Kartik Chandran is a member of the Water Environment Federation Board of Trustees and new member of the Stockholm Water Prize Nominating Committee. Photo courtesy of Oscar Einzig Photography.
Chandran, an associate professor at Columbia University (New York) and director of the university’s Biomolecular Environmental Sciences program, actively leads others and conducts cutting-edge research. In addition to receiving a doctorate in environmental engineering from the University of Connecticut (Storrs), holding various research positions, and being an active member of other associations, he is a published author, reviewer, research supervisor, presenter, lecturer, and inventor.
— Nancy Shark, WEF Highlights
WEFTEC Service Project Leaves Green Footprint That Continues To Grow

During each of the past four WEFTEC® events, volunteers have worked together to leave a green footprint on conference host cities. Take a look at the results.

After 18 months, the Bioswales in the Bayou project constructed during WEFTEC 2010 has transformed the New Orleans site. The plants now are in full bloom, making the site nearly unrecognizable from how it appeared immediately after planting. Find more details about this project in the WEF Highlights article “Volunteers Dig In at WEFTEC 2010 To Build Bioswales.” 

2010 Bioswales in the Bayou Before Small   2010 Bioswales in the Bayou Now Small  
2010 Bioswales in the Bayou After Small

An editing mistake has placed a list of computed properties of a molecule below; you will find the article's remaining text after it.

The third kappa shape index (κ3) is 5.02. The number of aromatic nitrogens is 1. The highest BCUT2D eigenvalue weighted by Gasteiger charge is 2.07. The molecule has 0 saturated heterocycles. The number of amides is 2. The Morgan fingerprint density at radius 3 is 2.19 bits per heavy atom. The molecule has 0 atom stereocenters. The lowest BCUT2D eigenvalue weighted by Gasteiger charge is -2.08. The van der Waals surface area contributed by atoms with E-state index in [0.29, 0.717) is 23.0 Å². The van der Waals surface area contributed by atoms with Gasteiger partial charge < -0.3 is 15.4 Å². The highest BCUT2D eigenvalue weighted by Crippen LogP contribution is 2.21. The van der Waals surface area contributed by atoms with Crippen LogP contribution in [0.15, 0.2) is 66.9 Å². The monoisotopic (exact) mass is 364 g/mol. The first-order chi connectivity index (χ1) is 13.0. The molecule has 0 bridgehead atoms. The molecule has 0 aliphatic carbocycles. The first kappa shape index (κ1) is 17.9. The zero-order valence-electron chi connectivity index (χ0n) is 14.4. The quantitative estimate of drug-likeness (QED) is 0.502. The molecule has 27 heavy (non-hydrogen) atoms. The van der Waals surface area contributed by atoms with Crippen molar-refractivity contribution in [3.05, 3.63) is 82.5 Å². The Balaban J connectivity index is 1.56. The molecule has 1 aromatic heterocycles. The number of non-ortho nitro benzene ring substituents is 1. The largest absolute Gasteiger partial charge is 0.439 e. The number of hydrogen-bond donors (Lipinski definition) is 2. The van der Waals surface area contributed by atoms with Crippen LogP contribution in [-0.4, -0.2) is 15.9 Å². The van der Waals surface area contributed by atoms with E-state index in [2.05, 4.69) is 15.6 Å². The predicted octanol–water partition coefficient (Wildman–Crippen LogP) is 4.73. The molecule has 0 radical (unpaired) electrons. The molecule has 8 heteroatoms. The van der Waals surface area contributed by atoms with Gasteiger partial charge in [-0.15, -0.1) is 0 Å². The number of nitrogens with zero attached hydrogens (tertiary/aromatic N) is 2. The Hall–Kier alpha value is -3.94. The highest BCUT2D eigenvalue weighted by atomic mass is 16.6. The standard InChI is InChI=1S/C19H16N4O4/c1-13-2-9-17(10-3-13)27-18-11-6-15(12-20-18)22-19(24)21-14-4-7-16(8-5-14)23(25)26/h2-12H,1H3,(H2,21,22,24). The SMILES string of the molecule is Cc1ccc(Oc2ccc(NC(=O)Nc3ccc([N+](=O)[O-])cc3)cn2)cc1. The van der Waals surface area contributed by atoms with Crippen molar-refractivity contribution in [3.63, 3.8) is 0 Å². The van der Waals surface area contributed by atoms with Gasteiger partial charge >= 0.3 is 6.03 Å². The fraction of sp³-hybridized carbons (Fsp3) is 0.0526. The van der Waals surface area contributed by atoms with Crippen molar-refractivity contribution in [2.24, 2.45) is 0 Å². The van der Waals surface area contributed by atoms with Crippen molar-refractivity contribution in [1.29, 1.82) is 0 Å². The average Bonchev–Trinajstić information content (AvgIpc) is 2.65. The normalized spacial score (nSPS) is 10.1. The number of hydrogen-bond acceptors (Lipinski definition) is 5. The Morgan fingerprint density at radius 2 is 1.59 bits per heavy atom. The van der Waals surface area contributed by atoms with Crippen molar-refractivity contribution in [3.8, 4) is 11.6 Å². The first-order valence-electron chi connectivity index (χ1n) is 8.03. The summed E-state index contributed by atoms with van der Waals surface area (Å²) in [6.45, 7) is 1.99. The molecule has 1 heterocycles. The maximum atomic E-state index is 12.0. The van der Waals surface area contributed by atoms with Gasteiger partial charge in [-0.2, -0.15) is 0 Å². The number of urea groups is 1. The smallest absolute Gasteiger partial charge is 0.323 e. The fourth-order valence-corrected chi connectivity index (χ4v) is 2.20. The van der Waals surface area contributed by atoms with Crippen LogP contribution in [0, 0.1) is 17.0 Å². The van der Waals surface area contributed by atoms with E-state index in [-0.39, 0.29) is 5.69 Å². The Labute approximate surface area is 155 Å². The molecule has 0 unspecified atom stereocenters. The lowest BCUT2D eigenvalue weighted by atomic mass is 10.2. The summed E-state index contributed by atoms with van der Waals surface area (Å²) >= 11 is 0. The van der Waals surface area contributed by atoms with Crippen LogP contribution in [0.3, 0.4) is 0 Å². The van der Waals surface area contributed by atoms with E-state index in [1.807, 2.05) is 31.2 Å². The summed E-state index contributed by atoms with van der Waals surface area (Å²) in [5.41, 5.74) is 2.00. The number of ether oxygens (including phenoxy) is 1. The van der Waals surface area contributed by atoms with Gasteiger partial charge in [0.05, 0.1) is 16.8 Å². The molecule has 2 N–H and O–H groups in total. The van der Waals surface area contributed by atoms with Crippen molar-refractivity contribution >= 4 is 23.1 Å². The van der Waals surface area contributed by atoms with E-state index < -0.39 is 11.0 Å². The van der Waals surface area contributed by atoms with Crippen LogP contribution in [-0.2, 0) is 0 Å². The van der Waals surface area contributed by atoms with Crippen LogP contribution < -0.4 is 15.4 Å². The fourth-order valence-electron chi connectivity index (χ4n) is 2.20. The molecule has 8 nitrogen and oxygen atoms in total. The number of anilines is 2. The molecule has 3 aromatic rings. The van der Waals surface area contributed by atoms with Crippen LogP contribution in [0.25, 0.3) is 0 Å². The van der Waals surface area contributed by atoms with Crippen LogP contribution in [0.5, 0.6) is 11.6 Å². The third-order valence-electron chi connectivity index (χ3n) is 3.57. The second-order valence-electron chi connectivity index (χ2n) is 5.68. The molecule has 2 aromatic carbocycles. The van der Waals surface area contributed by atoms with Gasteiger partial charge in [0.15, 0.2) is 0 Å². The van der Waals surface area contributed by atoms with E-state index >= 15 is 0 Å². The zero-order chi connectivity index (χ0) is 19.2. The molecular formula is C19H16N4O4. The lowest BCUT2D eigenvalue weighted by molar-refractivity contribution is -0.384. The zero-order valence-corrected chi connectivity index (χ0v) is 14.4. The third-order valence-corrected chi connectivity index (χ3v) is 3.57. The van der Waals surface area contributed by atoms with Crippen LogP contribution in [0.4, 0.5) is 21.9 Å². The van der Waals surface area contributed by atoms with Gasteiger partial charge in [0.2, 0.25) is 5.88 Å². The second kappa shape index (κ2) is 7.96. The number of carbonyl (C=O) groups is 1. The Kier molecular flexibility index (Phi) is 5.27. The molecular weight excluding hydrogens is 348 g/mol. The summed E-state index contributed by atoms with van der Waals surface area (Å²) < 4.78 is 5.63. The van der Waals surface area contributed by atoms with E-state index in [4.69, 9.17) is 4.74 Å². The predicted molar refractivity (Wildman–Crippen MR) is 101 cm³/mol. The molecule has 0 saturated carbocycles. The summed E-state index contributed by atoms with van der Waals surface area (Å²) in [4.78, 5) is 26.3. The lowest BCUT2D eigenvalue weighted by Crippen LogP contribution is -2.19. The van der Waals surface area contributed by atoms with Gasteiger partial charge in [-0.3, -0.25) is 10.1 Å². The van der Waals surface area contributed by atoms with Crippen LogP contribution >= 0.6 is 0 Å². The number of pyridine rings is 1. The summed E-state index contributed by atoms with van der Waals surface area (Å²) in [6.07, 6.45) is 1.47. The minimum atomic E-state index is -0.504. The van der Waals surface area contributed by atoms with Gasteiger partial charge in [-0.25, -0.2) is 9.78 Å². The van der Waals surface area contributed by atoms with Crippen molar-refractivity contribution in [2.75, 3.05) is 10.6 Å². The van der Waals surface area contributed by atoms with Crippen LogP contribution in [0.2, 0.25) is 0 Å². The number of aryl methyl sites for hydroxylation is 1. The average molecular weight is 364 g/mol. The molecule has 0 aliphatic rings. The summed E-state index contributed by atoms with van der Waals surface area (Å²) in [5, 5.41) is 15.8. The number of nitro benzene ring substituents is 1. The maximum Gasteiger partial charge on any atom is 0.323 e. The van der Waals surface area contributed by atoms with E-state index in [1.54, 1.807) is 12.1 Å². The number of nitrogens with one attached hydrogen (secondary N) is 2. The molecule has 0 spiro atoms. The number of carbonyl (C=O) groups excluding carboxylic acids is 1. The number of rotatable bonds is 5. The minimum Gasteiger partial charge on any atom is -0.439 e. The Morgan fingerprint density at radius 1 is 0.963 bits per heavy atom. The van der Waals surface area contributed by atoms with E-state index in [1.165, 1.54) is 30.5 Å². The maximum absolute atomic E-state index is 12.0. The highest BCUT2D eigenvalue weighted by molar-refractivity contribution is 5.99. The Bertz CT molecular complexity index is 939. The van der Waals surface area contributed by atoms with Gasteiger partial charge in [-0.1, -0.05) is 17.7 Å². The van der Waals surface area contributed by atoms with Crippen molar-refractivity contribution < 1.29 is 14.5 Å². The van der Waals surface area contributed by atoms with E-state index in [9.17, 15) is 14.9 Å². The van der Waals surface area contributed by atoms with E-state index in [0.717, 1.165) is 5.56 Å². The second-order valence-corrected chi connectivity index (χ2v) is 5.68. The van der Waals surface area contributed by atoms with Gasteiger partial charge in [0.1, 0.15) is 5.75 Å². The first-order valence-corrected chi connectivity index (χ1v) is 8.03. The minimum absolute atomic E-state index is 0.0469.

WEFTEC service projects, such as the 2010 Bioswales in the Bayou project, benefit host cities. See the project site before (left above), immediately after construction (left below), and as it was earlier in 2012 (above). Photos courtesy of Haley Falconer, Water Environment Federation (Alexandria, Va.) Students and Young Professionals Committee Service Project chair. Click for larger images.

The annual WEFTEC service project is organized by the Water Environment Federation (WEF; Alexandria, Va.) Students and Young Professionals Committee. Other previous projects include the 2011 Walkway to Wetlands project in Los Angeles; the 2009 Wading for Wetlands project in Orlando, Fla.; and the 2008 Getting Out of the Gutter project in Chicago. 

2008 Getting Out of the Gutter After Small Final  
Other WEFTEC service projects are shown during construction (above) and after growing in (below). Left is the 2008 Getting Out of the Gutter project and right is the 2011 Walkway to Wetlands project. Photos courtesy of Falconer. Click for larger images.
2009 Wading for Wetlands Before Small Final  
2008 Getting Out of the Gutter Before Small Final   2009 Wading for Wetlands After Small Final  
— Jennifer Fulcher, WEF Highlights